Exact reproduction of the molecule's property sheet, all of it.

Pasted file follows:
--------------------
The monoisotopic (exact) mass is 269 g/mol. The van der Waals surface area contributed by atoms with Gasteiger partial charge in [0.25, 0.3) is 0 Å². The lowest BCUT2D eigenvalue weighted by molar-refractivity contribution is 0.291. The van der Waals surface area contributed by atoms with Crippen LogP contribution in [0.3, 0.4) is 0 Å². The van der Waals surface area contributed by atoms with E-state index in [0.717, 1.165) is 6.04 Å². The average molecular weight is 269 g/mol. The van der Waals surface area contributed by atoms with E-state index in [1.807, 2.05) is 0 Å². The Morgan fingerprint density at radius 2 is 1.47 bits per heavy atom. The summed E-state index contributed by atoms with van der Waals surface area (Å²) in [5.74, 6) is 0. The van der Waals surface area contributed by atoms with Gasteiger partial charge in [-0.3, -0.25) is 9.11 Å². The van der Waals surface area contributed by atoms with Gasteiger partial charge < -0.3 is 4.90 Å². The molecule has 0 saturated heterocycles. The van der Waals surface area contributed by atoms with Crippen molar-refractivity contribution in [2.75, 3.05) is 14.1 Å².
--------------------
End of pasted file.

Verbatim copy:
The monoisotopic (exact) mass is 269 g/mol. The van der Waals surface area contributed by atoms with Gasteiger partial charge in [0.25, 0.3) is 0 Å². The lowest BCUT2D eigenvalue weighted by molar-refractivity contribution is 0.291. The van der Waals surface area contributed by atoms with Crippen LogP contribution in [0.3, 0.4) is 0 Å². The van der Waals surface area contributed by atoms with E-state index in [0.717, 1.165) is 6.04 Å². The average molecular weight is 269 g/mol. The van der Waals surface area contributed by atoms with E-state index in [1.807, 2.05) is 0 Å². The Morgan fingerprint density at radius 2 is 1.47 bits per heavy atom. The summed E-state index contributed by atoms with van der Waals surface area (Å²) in [5.74, 6) is 0. The van der Waals surface area contributed by atoms with Gasteiger partial charge in [-0.3, -0.25) is 9.11 Å². The van der Waals surface area contributed by atoms with Gasteiger partial charge < -0.3 is 4.90 Å². The molecule has 0 saturated heterocycles. The van der Waals surface area contributed by atoms with Crippen molar-refractivity contribution in [2.75, 3.05) is 14.1 Å².